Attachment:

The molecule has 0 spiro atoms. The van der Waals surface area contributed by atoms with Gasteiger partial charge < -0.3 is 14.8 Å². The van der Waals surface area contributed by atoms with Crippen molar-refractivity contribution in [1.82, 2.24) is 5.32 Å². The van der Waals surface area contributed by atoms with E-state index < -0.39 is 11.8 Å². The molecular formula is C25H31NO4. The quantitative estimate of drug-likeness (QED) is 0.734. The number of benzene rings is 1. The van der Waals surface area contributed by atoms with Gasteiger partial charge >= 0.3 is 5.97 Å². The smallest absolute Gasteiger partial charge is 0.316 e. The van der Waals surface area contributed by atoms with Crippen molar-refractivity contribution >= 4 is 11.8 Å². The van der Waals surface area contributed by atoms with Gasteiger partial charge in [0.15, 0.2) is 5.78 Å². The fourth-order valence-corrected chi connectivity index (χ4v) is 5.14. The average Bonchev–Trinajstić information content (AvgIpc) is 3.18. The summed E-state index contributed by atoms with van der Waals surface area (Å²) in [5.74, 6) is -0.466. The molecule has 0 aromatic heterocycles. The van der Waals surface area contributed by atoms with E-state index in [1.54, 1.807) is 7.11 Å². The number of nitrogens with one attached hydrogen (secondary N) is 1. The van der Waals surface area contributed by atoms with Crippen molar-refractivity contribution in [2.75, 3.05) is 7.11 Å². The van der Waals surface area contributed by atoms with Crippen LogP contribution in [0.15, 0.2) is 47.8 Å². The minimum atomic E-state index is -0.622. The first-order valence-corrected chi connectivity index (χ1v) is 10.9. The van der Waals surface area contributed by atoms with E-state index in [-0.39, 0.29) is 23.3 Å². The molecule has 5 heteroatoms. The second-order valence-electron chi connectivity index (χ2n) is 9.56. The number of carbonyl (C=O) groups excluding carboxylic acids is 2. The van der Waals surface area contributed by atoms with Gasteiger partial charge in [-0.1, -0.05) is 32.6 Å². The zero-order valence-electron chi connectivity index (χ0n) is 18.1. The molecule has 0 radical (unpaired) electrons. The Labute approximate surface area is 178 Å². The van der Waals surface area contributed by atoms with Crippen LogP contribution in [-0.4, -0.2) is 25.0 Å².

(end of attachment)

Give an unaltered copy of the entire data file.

The molecule has 0 spiro atoms. The van der Waals surface area contributed by atoms with Gasteiger partial charge < -0.3 is 14.8 Å². The van der Waals surface area contributed by atoms with Crippen molar-refractivity contribution in [1.82, 2.24) is 5.32 Å². The van der Waals surface area contributed by atoms with E-state index < -0.39 is 11.8 Å². The molecular formula is C25H31NO4. The quantitative estimate of drug-likeness (QED) is 0.734. The number of benzene rings is 1. The van der Waals surface area contributed by atoms with Gasteiger partial charge >= 0.3 is 5.97 Å². The smallest absolute Gasteiger partial charge is 0.316 e. The van der Waals surface area contributed by atoms with Crippen molar-refractivity contribution >= 4 is 11.8 Å². The van der Waals surface area contributed by atoms with Gasteiger partial charge in [0.15, 0.2) is 5.78 Å². The fourth-order valence-corrected chi connectivity index (χ4v) is 5.14. The average Bonchev–Trinajstić information content (AvgIpc) is 3.18. The summed E-state index contributed by atoms with van der Waals surface area (Å²) in [5.74, 6) is -0.466. The molecule has 0 aromatic heterocycles. The van der Waals surface area contributed by atoms with E-state index in [1.54, 1.807) is 7.11 Å². The number of nitrogens with one attached hydrogen (secondary N) is 1. The van der Waals surface area contributed by atoms with Crippen molar-refractivity contribution in [2.75, 3.05) is 7.11 Å². The van der Waals surface area contributed by atoms with Crippen LogP contribution in [0.15, 0.2) is 47.8 Å². The minimum atomic E-state index is -0.622. The first-order valence-corrected chi connectivity index (χ1v) is 10.9. The van der Waals surface area contributed by atoms with E-state index in [-0.39, 0.29) is 23.3 Å². The molecule has 5 heteroatoms. The second-order valence-electron chi connectivity index (χ2n) is 9.56. The number of carbonyl (C=O) groups excluding carboxylic acids is 2. The van der Waals surface area contributed by atoms with Gasteiger partial charge in [-0.1, -0.05) is 32.6 Å². The zero-order valence-electron chi connectivity index (χ0n) is 18.1. The molecule has 0 radical (unpaired) electrons. The Labute approximate surface area is 178 Å². The van der Waals surface area contributed by atoms with Crippen LogP contribution in [-0.4, -0.2) is 25.0 Å².